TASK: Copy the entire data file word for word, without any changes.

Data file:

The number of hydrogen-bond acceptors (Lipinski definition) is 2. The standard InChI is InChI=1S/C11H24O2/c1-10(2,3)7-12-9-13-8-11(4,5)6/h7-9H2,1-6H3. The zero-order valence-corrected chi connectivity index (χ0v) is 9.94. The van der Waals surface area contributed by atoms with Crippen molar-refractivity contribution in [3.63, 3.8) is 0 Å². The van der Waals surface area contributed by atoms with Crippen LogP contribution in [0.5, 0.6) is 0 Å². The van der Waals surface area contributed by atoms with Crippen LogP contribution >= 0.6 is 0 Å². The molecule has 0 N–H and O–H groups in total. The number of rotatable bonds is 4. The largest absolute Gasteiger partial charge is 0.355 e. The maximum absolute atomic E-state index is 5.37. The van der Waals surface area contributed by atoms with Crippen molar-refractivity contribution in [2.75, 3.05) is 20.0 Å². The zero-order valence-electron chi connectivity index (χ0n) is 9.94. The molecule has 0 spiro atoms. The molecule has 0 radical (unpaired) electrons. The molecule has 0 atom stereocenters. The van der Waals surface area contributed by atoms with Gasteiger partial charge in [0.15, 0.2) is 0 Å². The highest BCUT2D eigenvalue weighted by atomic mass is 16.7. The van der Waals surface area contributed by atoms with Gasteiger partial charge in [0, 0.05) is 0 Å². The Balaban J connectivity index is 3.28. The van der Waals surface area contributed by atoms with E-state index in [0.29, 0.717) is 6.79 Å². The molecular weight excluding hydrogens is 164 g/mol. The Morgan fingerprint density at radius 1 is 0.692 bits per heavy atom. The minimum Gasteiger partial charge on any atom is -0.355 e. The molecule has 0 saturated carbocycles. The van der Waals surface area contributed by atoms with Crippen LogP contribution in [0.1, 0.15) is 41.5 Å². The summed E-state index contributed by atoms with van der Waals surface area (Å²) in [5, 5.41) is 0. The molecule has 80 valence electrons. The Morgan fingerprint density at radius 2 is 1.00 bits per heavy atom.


The number of hydrogen-bond acceptors (Lipinski definition) is 2. The standard InChI is InChI=1S/C11H24O2/c1-10(2,3)7-12-9-13-8-11(4,5)6/h7-9H2,1-6H3. The zero-order valence-corrected chi connectivity index (χ0v) is 9.94. The van der Waals surface area contributed by atoms with Crippen molar-refractivity contribution in [3.63, 3.8) is 0 Å². The van der Waals surface area contributed by atoms with Crippen LogP contribution in [0.5, 0.6) is 0 Å². The van der Waals surface area contributed by atoms with Crippen LogP contribution >= 0.6 is 0 Å². The molecule has 0 N–H and O–H groups in total. The number of rotatable bonds is 4. The largest absolute Gasteiger partial charge is 0.355 e. The maximum absolute atomic E-state index is 5.37. The van der Waals surface area contributed by atoms with Crippen molar-refractivity contribution in [2.75, 3.05) is 20.0 Å². The zero-order valence-electron chi connectivity index (χ0n) is 9.94. The molecule has 0 spiro atoms. The molecule has 0 radical (unpaired) electrons. The molecule has 0 atom stereocenters. The van der Waals surface area contributed by atoms with Gasteiger partial charge in [0.15, 0.2) is 0 Å². The highest BCUT2D eigenvalue weighted by atomic mass is 16.7. The van der Waals surface area contributed by atoms with Gasteiger partial charge in [0, 0.05) is 0 Å². The Balaban J connectivity index is 3.28. The van der Waals surface area contributed by atoms with E-state index in [0.29, 0.717) is 6.79 Å². The molecular weight excluding hydrogens is 164 g/mol. The Morgan fingerprint density at radius 1 is 0.692 bits per heavy atom. The minimum Gasteiger partial charge on any atom is -0.355 e. The molecule has 0 saturated carbocycles. The van der Waals surface area contributed by atoms with Crippen LogP contribution in [0.1, 0.15) is 41.5 Å². The summed E-state index contributed by atoms with van der Waals surface area (Å²) in [5, 5.41) is 0. The molecule has 80 valence electrons. The Morgan fingerprint density at radius 2 is 1.00 bits per heavy atom.